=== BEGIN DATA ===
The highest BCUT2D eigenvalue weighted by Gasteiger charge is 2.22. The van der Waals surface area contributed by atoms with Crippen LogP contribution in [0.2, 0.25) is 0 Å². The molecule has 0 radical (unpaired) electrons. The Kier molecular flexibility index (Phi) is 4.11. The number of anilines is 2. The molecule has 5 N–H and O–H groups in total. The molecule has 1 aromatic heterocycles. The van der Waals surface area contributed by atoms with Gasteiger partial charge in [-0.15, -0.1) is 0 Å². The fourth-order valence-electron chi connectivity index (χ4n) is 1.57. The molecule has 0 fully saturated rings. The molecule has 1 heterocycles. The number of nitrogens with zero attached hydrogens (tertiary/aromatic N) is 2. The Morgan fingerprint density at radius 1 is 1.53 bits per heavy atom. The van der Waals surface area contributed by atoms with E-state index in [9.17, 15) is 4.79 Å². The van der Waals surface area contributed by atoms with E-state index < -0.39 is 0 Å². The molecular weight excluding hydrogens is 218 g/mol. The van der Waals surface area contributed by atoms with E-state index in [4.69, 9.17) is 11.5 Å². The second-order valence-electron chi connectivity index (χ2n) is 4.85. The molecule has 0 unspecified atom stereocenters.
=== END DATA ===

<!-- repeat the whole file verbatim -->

The highest BCUT2D eigenvalue weighted by Gasteiger charge is 2.22. The van der Waals surface area contributed by atoms with Crippen LogP contribution in [0.2, 0.25) is 0 Å². The molecule has 0 radical (unpaired) electrons. The Kier molecular flexibility index (Phi) is 4.11. The number of anilines is 2. The molecule has 5 N–H and O–H groups in total. The molecule has 1 aromatic heterocycles. The van der Waals surface area contributed by atoms with Gasteiger partial charge in [-0.15, -0.1) is 0 Å². The fourth-order valence-electron chi connectivity index (χ4n) is 1.57. The molecule has 0 fully saturated rings. The molecule has 1 heterocycles. The number of nitrogens with zero attached hydrogens (tertiary/aromatic N) is 2. The Morgan fingerprint density at radius 1 is 1.53 bits per heavy atom. The van der Waals surface area contributed by atoms with E-state index in [9.17, 15) is 4.79 Å². The van der Waals surface area contributed by atoms with E-state index < -0.39 is 0 Å². The molecular weight excluding hydrogens is 218 g/mol. The van der Waals surface area contributed by atoms with E-state index in [4.69, 9.17) is 11.5 Å². The second-order valence-electron chi connectivity index (χ2n) is 4.85. The molecule has 0 unspecified atom stereocenters.